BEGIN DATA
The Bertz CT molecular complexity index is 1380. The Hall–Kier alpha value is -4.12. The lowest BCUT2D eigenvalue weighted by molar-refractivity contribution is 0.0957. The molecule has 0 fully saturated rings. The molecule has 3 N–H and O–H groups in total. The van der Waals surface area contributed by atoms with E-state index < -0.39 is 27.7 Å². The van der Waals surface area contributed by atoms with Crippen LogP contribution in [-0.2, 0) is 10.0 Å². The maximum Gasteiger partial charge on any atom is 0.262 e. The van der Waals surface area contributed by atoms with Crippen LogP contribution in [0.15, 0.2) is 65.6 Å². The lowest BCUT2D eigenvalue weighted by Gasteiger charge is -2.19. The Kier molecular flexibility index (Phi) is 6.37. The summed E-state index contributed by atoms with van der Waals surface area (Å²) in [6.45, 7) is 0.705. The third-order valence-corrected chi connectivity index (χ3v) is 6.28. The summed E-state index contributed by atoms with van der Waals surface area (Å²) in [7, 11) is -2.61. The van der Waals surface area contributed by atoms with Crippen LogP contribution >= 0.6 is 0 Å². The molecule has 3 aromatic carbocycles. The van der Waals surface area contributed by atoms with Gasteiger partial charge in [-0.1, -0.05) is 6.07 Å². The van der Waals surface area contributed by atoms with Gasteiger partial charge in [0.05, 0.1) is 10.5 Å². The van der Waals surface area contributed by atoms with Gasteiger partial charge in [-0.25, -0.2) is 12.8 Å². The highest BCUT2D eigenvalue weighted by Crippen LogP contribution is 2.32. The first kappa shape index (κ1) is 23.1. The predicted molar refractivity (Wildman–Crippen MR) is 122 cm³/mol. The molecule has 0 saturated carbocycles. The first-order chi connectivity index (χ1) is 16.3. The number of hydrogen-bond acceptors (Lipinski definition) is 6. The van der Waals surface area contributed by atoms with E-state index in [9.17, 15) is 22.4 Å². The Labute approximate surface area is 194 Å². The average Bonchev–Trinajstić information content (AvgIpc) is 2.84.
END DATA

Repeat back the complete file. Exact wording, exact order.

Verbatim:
The Bertz CT molecular complexity index is 1380. The Hall–Kier alpha value is -4.12. The lowest BCUT2D eigenvalue weighted by molar-refractivity contribution is 0.0957. The molecule has 0 fully saturated rings. The molecule has 3 N–H and O–H groups in total. The van der Waals surface area contributed by atoms with E-state index < -0.39 is 27.7 Å². The van der Waals surface area contributed by atoms with Crippen LogP contribution in [-0.2, 0) is 10.0 Å². The maximum Gasteiger partial charge on any atom is 0.262 e. The van der Waals surface area contributed by atoms with Crippen LogP contribution in [0.15, 0.2) is 65.6 Å². The lowest BCUT2D eigenvalue weighted by Gasteiger charge is -2.19. The Kier molecular flexibility index (Phi) is 6.37. The summed E-state index contributed by atoms with van der Waals surface area (Å²) in [6.45, 7) is 0.705. The third-order valence-corrected chi connectivity index (χ3v) is 6.28. The summed E-state index contributed by atoms with van der Waals surface area (Å²) in [7, 11) is -2.61. The van der Waals surface area contributed by atoms with Crippen LogP contribution >= 0.6 is 0 Å². The molecule has 3 aromatic carbocycles. The van der Waals surface area contributed by atoms with Gasteiger partial charge in [-0.1, -0.05) is 6.07 Å². The van der Waals surface area contributed by atoms with Gasteiger partial charge in [0.05, 0.1) is 10.5 Å². The van der Waals surface area contributed by atoms with Gasteiger partial charge in [-0.25, -0.2) is 12.8 Å². The highest BCUT2D eigenvalue weighted by Crippen LogP contribution is 2.32. The first kappa shape index (κ1) is 23.1. The predicted molar refractivity (Wildman–Crippen MR) is 122 cm³/mol. The molecule has 0 saturated carbocycles. The first-order chi connectivity index (χ1) is 16.3. The number of hydrogen-bond acceptors (Lipinski definition) is 6. The van der Waals surface area contributed by atoms with E-state index in [9.17, 15) is 22.4 Å². The Labute approximate surface area is 194 Å². The average Bonchev–Trinajstić information content (AvgIpc) is 2.84.